THE TRUTH BEHIND SELFIES

relfie-square

The ‘Selfie-tsunami’ has for some time now been crashing again and again across our PC screens. Girls take photos of themselves sunbathing on the beach and post the photo on Facebook. Couples take ‘relfies’ where they kiss and cuddle each other, to show the world how strong their relationship is. Guys take selfies of themselves surrounded by bottles of vodka in clubs to show everyone how much fun they are having, and mums-to-be take photos of their baby-bump from different angles and with different backgrounds and post them on Twitter.

The ‘selfie’ is an ongoing phenomenon, however, like everything else which has been popular for quite some time, it is also starting to become a bit of a joke. A ‘selfie’ is a snapshot – a millisecond – a particular moment in time when an individual wants to show off a bit and tell the rest of the world how fantastic and special his or her life is.

But is that really the truth? Can one specific and lonely moment in time really encapsulate and describe a person’s whole life? If I am happy right now sipping my cocktail in the sunshine, and I take a selfie, does that mean my whole day, indeed my whole week, or my whole life, is like this?

FakeSelfie

Of course not. Yet unfortunately, many people not only tend to want to project this idea through their innumerable selfies taken in interesting places or from unusual angles, but also take everything at face value themselves. This may also induce feelings of low self-esteem and sadness in people who are not sipping cocktails at 2pm but have to work instead, do not have a relationship which is so happy-go-lucky all the time, do not have the financial means to dine out every day and in general, do not have the perfect life that people who post these ideal snapshots seem to maintain they have. Feelings of depression, unworthiness and inadequacy may stem from this, which is totally wrong, seeing that selfies and photos are just representations of particular moments in time.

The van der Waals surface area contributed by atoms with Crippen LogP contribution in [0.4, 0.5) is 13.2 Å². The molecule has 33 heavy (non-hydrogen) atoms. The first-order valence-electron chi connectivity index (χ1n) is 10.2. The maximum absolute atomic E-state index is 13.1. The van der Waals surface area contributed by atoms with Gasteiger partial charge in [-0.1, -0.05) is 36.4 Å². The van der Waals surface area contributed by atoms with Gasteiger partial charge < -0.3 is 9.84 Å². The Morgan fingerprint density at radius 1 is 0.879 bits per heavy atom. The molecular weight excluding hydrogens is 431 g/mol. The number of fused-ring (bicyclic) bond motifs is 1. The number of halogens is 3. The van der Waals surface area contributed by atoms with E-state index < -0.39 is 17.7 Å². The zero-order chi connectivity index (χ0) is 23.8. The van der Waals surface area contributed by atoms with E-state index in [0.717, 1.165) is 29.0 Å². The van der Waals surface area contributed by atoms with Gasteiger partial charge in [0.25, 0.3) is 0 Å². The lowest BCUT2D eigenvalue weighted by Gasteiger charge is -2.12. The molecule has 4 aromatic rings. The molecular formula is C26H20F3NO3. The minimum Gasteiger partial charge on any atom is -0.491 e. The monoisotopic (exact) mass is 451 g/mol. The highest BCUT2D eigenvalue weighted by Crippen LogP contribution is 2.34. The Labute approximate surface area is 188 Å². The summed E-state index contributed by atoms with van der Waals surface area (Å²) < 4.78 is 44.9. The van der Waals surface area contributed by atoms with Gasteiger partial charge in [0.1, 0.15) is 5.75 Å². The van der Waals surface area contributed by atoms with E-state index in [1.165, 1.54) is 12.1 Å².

Behind the selfie, no one really knows what is going on in a person’s life.

This was the idea which germinated in the mind of Italian actor and author Francesco Clapis in 2014, when he started to direct and act in his short series on YouTube entitled Behind a Selfie. This series is made up of a number of very short fictional moments in Clapis’ life and that of his girlfriend, who is obsessed with taking selfies of a seemingly ‘perfect’ life. In reality, like everyone else, Clapis’ life and that of his girlfriend’s are far from perfect. In the series, we see them fighting not only with each other, but also with various members of their families, friends and neighbours. They fight, shout at each other, curse and swear, only moments before Francesca, Clapis’ girlfriend, shouts ‘SELFIE’, and suddenly everything freezes, everyone is miraculously happy and smiling, posing for the photo. For that millisecond, everyone pretends that they are happy and enjoying life, before everything starts going wrong again.

The series is very comical, with Clapis being portrayed in a number of not only everyday events, but also in fantastical ones. There is a moment where he’s about to jump off a window, and yet still manages to smile during the ‘selfie’ (before falling off, that is). He once catches his girlfriend with another guy in bed, is about to start beating him, and yet when Francesca shouts ‘SELFIE’, they all embrace and smile for the photo. The selfies are accompanied by hash tags all denoting the supposed love and happiness felt by the people in the selfie – another sarcastic jab at the pretentious falsity which permeates social networks such as Facebook and Twitter, where people can claim to have stupendously amazing lives, when in fact just lead normal experiences, with their ups and downs, just like everyone else.